Thomas Jefferson's Declaration Of Independence

Words: 950
Pages: 4

On July 4th, 1776, Thomas Jefferson proposed a document to congress that would forever change the world. Around one year before the writing of the Declaration of Independence, the British and the 13 colonies had began battling, with the 13 colonies fighting for independance. Jefferson’s declaration provides a description of a set of unalienable rights, that must never be broken. He then shows how Britain has broken these rights and treated the colonies poorly. He addresses the right of citizens to abolish and overthrow a corrupt government. The declaration is ended with hope and a strong view of the future for America. In order to gain independence from the British, Thomas Jefferson appeals to his audience by proving credibility and using …show more content…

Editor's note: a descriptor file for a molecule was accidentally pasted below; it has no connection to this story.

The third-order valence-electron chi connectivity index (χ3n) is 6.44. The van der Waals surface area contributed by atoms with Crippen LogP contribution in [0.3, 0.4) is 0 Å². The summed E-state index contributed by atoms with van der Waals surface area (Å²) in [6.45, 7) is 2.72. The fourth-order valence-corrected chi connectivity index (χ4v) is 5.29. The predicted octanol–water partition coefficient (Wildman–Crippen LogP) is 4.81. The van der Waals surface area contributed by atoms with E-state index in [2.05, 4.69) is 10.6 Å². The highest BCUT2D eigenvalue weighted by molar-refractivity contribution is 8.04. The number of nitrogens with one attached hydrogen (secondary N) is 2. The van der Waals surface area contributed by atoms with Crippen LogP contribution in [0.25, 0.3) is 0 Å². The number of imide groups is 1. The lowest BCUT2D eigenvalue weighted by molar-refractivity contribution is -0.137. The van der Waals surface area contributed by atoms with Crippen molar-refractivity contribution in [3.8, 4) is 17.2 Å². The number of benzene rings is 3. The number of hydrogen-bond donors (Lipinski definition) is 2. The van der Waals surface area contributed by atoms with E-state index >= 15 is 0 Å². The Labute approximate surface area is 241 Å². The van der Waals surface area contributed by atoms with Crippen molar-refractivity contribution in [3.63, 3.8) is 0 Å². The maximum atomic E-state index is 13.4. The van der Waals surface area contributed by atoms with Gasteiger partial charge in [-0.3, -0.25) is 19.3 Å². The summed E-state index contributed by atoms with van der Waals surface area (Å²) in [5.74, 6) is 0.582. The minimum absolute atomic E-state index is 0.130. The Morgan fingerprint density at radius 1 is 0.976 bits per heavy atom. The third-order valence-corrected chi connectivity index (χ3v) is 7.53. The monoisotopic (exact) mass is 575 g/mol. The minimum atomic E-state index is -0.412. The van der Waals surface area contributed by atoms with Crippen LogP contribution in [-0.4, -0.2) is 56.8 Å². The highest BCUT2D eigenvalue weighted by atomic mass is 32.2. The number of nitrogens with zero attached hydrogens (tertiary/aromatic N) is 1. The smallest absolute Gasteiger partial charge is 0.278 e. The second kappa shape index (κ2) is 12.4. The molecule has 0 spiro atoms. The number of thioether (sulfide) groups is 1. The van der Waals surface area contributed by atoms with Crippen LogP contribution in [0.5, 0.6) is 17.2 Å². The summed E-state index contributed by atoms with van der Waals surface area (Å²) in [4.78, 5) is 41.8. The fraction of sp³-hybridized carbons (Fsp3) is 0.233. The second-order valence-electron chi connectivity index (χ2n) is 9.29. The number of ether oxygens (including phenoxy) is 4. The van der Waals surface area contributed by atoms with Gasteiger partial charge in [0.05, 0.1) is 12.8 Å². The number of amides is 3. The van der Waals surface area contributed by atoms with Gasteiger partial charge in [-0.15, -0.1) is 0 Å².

Jefferson first shows this theme in the second paragraph of the essay by saying that “all men are created equal”. By opening his declaration this way, it allows for Jefferson's later arguments to be more powerful. By planting the seed in the reader's head that everyone is and has been created equal, Jefferson is able to show how Britain has not been treating the people of the 13 colonies equally. Jefferson goes on to later show this inequality in various other places of the declaration. These arguments that provide examples of Britain treating colonists unfairly, allow a comparison between how people in Britain are treated, to how the people of the 13 colonies are treated. The theme of equality is also exceptionally important to the piece as it is not only a declaration of peace, but of a new and greater nation. By Jefferson showing that he believes that everyone is equal and should be treated equally, it shows what this new nation will be like. If the reader believes that Jefferson has intentions for a new fair nation, they are likely to agree and assist in this new idea. Although Jefferson makes the theme of equality subtle, it proves to be effective and create a strong argument. Jefferson uses multiple rhetorical strategies to convince congress, and the people of America why they must free themselves from the British government. Each of Jefferson's strategies work together to create a stronger argument. Jefferson uses a common theme of equality to further prove his logical arguments, while gaining credibility in order to have his writing be trustworthy. Jefferson's declaration was so successful, it sparked the birth of the great nation, The United States of America. Without Jefferson's rhetorical strategies, the world may be a different